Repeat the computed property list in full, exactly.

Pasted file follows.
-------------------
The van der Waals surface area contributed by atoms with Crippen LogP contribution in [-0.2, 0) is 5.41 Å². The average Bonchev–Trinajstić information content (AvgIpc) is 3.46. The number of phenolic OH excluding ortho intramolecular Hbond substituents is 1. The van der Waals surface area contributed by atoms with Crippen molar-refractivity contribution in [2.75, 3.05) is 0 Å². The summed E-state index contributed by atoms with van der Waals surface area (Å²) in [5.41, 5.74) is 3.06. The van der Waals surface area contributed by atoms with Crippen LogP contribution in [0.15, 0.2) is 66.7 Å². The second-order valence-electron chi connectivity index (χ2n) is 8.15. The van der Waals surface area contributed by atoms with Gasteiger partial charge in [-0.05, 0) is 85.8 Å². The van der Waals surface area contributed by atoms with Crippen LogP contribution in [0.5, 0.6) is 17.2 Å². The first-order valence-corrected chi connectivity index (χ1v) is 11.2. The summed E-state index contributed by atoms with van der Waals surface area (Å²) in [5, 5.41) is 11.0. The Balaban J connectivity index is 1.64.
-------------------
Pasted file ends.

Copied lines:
The van der Waals surface area contributed by atoms with Crippen LogP contribution in [-0.2, 0) is 5.41 Å². The average Bonchev–Trinajstić information content (AvgIpc) is 3.46. The number of phenolic OH excluding ortho intramolecular Hbond substituents is 1. The van der Waals surface area contributed by atoms with Crippen molar-refractivity contribution in [2.75, 3.05) is 0 Å². The summed E-state index contributed by atoms with van der Waals surface area (Å²) in [5.41, 5.74) is 3.06. The van der Waals surface area contributed by atoms with Crippen LogP contribution in [0.15, 0.2) is 66.7 Å². The second-order valence-electron chi connectivity index (χ2n) is 8.15. The van der Waals surface area contributed by atoms with Gasteiger partial charge in [-0.05, 0) is 85.8 Å². The van der Waals surface area contributed by atoms with Crippen LogP contribution in [0.5, 0.6) is 17.2 Å². The first-order valence-corrected chi connectivity index (χ1v) is 11.2. The summed E-state index contributed by atoms with van der Waals surface area (Å²) in [5, 5.41) is 11.0. The Balaban J connectivity index is 1.64.